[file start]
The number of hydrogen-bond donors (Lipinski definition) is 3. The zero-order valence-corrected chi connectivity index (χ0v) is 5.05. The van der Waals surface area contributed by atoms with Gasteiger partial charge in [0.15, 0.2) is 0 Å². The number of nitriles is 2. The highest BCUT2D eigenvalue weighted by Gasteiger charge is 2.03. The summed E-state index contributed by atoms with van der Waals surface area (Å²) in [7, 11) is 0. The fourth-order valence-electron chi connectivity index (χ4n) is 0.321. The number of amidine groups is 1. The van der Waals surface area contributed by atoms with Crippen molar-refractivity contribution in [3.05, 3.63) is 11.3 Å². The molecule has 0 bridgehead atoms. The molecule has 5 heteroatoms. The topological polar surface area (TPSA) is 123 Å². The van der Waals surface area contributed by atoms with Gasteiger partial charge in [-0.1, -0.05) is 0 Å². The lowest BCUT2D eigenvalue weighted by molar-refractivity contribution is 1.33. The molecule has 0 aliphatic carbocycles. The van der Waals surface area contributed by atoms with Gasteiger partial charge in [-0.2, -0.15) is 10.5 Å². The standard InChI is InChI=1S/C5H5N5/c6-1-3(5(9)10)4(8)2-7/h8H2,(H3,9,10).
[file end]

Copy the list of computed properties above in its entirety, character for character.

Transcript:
The number of hydrogen-bond donors (Lipinski definition) is 3. The zero-order valence-corrected chi connectivity index (χ0v) is 5.05. The van der Waals surface area contributed by atoms with Gasteiger partial charge in [0.15, 0.2) is 0 Å². The number of nitriles is 2. The highest BCUT2D eigenvalue weighted by Gasteiger charge is 2.03. The summed E-state index contributed by atoms with van der Waals surface area (Å²) in [7, 11) is 0. The fourth-order valence-electron chi connectivity index (χ4n) is 0.321. The number of amidine groups is 1. The van der Waals surface area contributed by atoms with Crippen molar-refractivity contribution in [3.05, 3.63) is 11.3 Å². The molecule has 0 bridgehead atoms. The molecule has 5 heteroatoms. The topological polar surface area (TPSA) is 123 Å². The van der Waals surface area contributed by atoms with Gasteiger partial charge in [-0.1, -0.05) is 0 Å². The lowest BCUT2D eigenvalue weighted by molar-refractivity contribution is 1.33. The molecule has 0 aliphatic carbocycles. The van der Waals surface area contributed by atoms with Gasteiger partial charge in [-0.2, -0.15) is 10.5 Å². The standard InChI is InChI=1S/C5H5N5/c6-1-3(5(9)10)4(8)2-7/h8H2,(H3,9,10).